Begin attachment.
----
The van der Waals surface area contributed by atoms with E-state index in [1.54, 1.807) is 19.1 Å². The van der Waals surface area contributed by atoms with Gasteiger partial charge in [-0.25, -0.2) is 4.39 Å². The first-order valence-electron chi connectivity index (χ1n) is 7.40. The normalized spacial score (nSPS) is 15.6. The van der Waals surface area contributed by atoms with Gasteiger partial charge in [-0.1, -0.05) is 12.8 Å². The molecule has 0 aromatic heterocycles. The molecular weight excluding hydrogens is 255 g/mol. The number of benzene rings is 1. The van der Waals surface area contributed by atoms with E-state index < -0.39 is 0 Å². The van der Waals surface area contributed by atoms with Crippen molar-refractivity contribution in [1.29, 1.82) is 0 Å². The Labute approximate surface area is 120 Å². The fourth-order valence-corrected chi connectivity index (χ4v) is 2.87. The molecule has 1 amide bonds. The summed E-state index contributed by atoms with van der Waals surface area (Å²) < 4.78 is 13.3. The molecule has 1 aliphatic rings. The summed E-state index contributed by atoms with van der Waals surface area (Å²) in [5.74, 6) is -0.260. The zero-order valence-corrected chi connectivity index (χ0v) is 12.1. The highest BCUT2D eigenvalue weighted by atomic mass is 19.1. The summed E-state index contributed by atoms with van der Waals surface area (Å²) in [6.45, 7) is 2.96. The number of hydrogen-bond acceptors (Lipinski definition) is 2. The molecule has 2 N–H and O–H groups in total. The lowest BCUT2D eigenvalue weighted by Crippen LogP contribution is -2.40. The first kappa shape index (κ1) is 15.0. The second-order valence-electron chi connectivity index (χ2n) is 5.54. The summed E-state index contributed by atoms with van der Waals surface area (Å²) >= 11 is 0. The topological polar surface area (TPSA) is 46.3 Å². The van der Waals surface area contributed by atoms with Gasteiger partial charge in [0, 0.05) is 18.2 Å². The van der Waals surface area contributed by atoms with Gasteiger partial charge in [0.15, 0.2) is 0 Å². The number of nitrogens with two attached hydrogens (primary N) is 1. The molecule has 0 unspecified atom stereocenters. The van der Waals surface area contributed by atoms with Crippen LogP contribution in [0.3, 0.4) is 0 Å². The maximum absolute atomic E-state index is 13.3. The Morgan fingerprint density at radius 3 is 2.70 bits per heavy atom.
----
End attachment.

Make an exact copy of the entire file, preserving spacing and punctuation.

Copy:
The van der Waals surface area contributed by atoms with E-state index in [1.54, 1.807) is 19.1 Å². The van der Waals surface area contributed by atoms with Gasteiger partial charge in [-0.25, -0.2) is 4.39 Å². The first-order valence-electron chi connectivity index (χ1n) is 7.40. The normalized spacial score (nSPS) is 15.6. The van der Waals surface area contributed by atoms with Gasteiger partial charge in [-0.1, -0.05) is 12.8 Å². The molecule has 0 aromatic heterocycles. The molecular weight excluding hydrogens is 255 g/mol. The number of benzene rings is 1. The van der Waals surface area contributed by atoms with E-state index < -0.39 is 0 Å². The van der Waals surface area contributed by atoms with Crippen molar-refractivity contribution in [1.29, 1.82) is 0 Å². The Labute approximate surface area is 120 Å². The fourth-order valence-corrected chi connectivity index (χ4v) is 2.87. The molecule has 1 amide bonds. The summed E-state index contributed by atoms with van der Waals surface area (Å²) < 4.78 is 13.3. The molecule has 1 aliphatic rings. The summed E-state index contributed by atoms with van der Waals surface area (Å²) in [5.74, 6) is -0.260. The zero-order valence-corrected chi connectivity index (χ0v) is 12.1. The highest BCUT2D eigenvalue weighted by atomic mass is 19.1. The summed E-state index contributed by atoms with van der Waals surface area (Å²) in [6.45, 7) is 2.96. The number of hydrogen-bond acceptors (Lipinski definition) is 2. The molecule has 2 N–H and O–H groups in total. The lowest BCUT2D eigenvalue weighted by Crippen LogP contribution is -2.40. The first kappa shape index (κ1) is 15.0. The second-order valence-electron chi connectivity index (χ2n) is 5.54. The summed E-state index contributed by atoms with van der Waals surface area (Å²) >= 11 is 0. The topological polar surface area (TPSA) is 46.3 Å². The van der Waals surface area contributed by atoms with Gasteiger partial charge in [0, 0.05) is 18.2 Å². The van der Waals surface area contributed by atoms with Gasteiger partial charge in [0.15, 0.2) is 0 Å². The number of nitrogens with two attached hydrogens (primary N) is 1. The molecule has 0 unspecified atom stereocenters. The van der Waals surface area contributed by atoms with Crippen LogP contribution in [0.3, 0.4) is 0 Å². The maximum absolute atomic E-state index is 13.3. The Morgan fingerprint density at radius 3 is 2.70 bits per heavy atom.